COVID-19 hit Black congregations harder physically and brought a heavier mental health burden to Black or African American pastors, according to a new study on the impact of COVID-19 on the American church from Arbor Research Group and ChurchSalary, a sister publication of Christianity Today. But the study showed Black churches also had more unity about pandemic health measures and lower closure rates.

In interviews with CT, a number of Black pastors affirmed the study’s findings. The pastors dealt with a disproportionate amount of sickness and death while carrying the additional burden of ministering in their communities after the murder of George Floyd. ...

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With a record number of congregations predicted to close their doors by 2025, multiuse developments may be the future for shrinking congregations and empty buildings.

The future looked bleak for St. Peter’s United Church of Christ (UCC) in Louisville, Kentucky. The congregation had dwindled to a dozen elderly German Americans in a poor, predominantly Black neighborhood. Their building was falling apart.

Despite its façade of stained glass and majestic steeples, all the building systems were failing, including plumbing, electrical, and heating. Plaster was falling off the walls and ceiling. The city eventually closed the building due to its dangerous lead paint.

But thanks to the vision of pastor Jamesetta Ferguson and a partnership with the UCC’s Church Building and Loan Fund, the church’s property now houses a thriving multiuse development known as The Village at West Jefferson. It has injected life into the local economy—and the formerly dying church.

With funding from multiple mainline denominations, private investors, the city of Louisville, and the federal government, St. Peter’s erected a complex that includes a coffee shop, a credit union, a daycare center, health care services, and more. Hundreds use it weekly. Plus, the congregation is up to 160, with a “multi-cultural, multi-generation” membership.

“The community has really been renewed in many ways,” said Patrick Duggan, executive director of the Church Building and Loan Fund. St. Peter’s “is doing the work of serving the poor. In the meantime, it has created about 100 jobs. This is not just talking the talk. It’s actually walking the walk.”

Similar multiuse developments are popping up across North America on the properties of formerly dying churches—most of them in mainline Protestant denominations.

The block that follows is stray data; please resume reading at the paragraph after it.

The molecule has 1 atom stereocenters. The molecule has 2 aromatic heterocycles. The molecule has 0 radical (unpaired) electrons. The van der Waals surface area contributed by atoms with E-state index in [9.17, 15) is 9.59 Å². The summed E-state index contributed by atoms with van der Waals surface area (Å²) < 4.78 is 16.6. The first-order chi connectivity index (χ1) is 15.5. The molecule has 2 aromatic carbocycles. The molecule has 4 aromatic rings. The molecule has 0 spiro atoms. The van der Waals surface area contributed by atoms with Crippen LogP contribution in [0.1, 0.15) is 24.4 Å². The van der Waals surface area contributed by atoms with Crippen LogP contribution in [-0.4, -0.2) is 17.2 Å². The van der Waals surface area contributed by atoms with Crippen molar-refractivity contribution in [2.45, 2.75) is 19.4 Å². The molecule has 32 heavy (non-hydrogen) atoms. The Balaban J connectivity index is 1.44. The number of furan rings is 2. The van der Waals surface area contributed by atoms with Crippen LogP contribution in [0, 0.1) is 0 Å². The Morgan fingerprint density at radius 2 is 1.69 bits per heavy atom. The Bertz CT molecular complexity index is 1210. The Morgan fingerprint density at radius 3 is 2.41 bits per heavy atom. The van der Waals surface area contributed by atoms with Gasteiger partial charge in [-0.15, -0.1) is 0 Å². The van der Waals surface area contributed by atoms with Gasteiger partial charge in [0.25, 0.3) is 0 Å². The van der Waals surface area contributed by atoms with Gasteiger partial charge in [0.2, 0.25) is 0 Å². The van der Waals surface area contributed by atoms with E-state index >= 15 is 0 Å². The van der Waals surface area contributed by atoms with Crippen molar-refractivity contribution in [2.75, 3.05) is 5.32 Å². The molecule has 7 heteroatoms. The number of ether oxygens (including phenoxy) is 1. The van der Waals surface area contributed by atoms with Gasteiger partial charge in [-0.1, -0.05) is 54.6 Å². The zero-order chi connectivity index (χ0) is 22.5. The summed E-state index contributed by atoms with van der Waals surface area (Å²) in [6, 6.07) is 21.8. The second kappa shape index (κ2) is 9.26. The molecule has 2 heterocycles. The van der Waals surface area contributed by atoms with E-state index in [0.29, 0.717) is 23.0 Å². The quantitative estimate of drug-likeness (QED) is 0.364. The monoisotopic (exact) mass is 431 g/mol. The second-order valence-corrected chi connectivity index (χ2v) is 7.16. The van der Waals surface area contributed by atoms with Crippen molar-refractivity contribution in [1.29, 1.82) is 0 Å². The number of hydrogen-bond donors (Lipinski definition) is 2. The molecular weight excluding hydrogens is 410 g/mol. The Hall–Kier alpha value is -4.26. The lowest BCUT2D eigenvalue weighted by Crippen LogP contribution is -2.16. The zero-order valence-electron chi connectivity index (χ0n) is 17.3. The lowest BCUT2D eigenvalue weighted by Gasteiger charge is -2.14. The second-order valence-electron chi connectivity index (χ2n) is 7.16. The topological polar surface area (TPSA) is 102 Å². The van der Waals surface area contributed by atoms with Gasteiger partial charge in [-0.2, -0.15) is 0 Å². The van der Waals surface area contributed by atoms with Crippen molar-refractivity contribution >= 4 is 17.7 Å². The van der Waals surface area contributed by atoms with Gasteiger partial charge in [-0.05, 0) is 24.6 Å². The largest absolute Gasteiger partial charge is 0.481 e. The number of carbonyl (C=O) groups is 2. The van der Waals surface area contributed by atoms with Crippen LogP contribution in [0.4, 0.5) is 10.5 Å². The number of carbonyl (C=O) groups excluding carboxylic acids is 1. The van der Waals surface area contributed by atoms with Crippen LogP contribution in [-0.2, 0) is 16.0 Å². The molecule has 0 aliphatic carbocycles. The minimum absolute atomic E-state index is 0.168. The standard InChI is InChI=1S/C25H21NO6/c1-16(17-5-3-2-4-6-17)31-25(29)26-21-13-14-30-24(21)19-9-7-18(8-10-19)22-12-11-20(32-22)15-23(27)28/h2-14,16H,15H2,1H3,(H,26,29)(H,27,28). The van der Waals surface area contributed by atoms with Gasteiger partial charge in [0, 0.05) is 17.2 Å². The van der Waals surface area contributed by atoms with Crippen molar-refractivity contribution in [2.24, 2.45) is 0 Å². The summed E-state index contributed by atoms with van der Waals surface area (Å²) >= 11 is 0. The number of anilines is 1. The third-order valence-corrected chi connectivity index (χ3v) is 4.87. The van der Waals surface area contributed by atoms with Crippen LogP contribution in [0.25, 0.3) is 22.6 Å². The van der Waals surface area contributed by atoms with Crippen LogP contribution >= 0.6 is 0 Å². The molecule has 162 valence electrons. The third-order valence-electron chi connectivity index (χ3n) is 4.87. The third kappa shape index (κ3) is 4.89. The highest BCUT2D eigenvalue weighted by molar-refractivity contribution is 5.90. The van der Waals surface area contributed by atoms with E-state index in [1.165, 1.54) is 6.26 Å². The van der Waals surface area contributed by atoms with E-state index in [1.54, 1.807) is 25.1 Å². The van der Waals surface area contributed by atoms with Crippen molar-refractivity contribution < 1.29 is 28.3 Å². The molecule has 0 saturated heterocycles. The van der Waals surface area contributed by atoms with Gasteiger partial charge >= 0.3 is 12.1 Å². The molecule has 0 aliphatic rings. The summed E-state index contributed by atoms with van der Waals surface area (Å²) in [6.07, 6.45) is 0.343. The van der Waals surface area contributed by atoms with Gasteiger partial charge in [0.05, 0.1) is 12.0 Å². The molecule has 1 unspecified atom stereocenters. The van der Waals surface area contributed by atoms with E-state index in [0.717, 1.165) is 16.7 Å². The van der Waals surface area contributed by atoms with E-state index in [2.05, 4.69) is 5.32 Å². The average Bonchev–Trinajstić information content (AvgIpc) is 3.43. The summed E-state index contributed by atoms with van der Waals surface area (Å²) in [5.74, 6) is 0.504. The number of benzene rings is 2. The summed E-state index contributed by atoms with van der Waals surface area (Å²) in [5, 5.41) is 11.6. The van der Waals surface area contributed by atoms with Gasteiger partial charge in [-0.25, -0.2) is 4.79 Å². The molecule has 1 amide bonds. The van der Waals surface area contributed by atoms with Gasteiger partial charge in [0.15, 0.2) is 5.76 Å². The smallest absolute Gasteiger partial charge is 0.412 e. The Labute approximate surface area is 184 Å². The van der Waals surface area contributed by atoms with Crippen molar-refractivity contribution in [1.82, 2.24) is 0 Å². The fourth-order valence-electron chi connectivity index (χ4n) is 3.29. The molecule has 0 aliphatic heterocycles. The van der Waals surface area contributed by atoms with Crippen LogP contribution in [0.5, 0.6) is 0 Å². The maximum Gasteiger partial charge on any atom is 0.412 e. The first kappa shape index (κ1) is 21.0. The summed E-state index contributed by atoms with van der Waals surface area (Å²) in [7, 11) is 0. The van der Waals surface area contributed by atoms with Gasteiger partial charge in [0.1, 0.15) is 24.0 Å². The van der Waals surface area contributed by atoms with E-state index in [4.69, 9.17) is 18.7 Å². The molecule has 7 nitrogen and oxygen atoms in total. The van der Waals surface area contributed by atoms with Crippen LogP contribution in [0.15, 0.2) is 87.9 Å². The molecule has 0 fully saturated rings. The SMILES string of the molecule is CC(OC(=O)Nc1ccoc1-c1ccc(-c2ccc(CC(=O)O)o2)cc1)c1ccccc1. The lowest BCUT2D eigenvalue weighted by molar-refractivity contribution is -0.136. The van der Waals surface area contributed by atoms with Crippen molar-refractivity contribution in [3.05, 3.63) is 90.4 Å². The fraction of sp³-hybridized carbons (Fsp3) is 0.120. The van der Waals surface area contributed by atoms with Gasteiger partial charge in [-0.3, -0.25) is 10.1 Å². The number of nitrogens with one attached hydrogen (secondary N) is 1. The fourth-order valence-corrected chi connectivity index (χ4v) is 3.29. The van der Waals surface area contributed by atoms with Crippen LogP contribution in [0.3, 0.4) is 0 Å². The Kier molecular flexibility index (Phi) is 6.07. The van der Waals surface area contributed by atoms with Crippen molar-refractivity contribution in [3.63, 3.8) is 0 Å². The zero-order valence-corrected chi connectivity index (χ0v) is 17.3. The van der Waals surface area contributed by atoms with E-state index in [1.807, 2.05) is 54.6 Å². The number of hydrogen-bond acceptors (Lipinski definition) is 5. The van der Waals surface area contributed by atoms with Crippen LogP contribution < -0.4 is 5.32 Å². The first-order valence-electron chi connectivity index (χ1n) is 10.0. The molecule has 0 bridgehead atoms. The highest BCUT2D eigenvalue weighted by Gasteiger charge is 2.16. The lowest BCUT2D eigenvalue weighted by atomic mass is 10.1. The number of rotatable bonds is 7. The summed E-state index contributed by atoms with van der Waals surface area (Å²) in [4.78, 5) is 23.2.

A Montreal Anglican church shares space ...

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Believers weigh what the latest postcolonial name change discussion would mean for religious freedom and pluralism in the Hindu-majority nation.

This month’s G20 summit in New Delhi gave rise to a controversy about a possible name change for the host nation, after the Indian government denoted the country as “Bharat” instead of the usual “India” on official guest invitations.

This was a clear departure from political convention, and the ensuing debate focused on the need for a name change as well as the possible cost. The constitution of India, meanwhile, contains both names and uses them interchangeably.

While the opposition criticized the administration of prime minister Narendra Modi, leaders of the ruling Bharatiya Janata Party (BJP) welcomed the presumptive move, with some declaring the name change as necessary to “come out of the colonial mindset,” saying that those opposing it “are free to leave the country.”

The possible adoption of the term Bharat over India closely aligns with the inclinations of the Rashtriya Swayamsevak Sangh (RSS), the mother organization of Modi’s BJP. Founders of both the RSS and BJP advocated for a stringent, Hindu-centric vision of India (which they called “Hindusthan,” land of Hindus), wherein religious minority groups, particularly Muslims and Christians, must live “wholly subordinated to the Hindu Nation, claiming nothing, deserving no privileges, far less any preferential treatment—not even citizen’s rights.”

“Our country is Bharat, and we will have to stop using the word India and start using Bharat in all practical fields—only then will change happen,” stated RSS chief Mohan Bhagwat on September 1.

Christianity Today spoke to Indian Christian leaders on the likelihood of the name change and their reactions. While some ...